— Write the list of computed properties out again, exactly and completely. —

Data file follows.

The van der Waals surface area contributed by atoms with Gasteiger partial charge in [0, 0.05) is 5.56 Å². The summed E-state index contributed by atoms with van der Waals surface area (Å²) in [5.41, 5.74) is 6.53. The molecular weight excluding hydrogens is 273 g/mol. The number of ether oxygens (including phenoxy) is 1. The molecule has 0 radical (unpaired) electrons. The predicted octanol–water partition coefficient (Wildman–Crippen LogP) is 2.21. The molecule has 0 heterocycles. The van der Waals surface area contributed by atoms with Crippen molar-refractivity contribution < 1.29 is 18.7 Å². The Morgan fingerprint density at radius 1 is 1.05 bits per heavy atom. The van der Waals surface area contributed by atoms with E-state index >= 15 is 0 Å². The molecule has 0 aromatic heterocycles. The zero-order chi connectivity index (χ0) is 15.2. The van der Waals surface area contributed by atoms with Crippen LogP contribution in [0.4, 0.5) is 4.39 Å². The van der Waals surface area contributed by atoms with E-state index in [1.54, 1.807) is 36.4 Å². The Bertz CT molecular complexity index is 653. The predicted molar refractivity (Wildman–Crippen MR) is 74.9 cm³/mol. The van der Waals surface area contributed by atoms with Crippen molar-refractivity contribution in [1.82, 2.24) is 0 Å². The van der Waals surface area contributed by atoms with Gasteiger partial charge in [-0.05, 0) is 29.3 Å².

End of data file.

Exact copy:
The van der Waals surface area contributed by atoms with Gasteiger partial charge in [0, 0.05) is 5.56 Å². The summed E-state index contributed by atoms with van der Waals surface area (Å²) in [5.41, 5.74) is 6.53. The molecular weight excluding hydrogens is 273 g/mol. The number of ether oxygens (including phenoxy) is 1. The molecule has 0 radical (unpaired) electrons. The predicted octanol–water partition coefficient (Wildman–Crippen LogP) is 2.21. The molecule has 0 heterocycles. The van der Waals surface area contributed by atoms with Crippen molar-refractivity contribution < 1.29 is 18.7 Å². The Morgan fingerprint density at radius 1 is 1.05 bits per heavy atom. The van der Waals surface area contributed by atoms with E-state index >= 15 is 0 Å². The molecule has 0 aromatic heterocycles. The zero-order chi connectivity index (χ0) is 15.2. The van der Waals surface area contributed by atoms with Crippen LogP contribution in [0.4, 0.5) is 4.39 Å². The van der Waals surface area contributed by atoms with E-state index in [1.54, 1.807) is 36.4 Å². The Bertz CT molecular complexity index is 653. The predicted molar refractivity (Wildman–Crippen MR) is 74.9 cm³/mol. The van der Waals surface area contributed by atoms with Crippen molar-refractivity contribution in [1.82, 2.24) is 0 Å². The van der Waals surface area contributed by atoms with Gasteiger partial charge in [-0.05, 0) is 29.3 Å².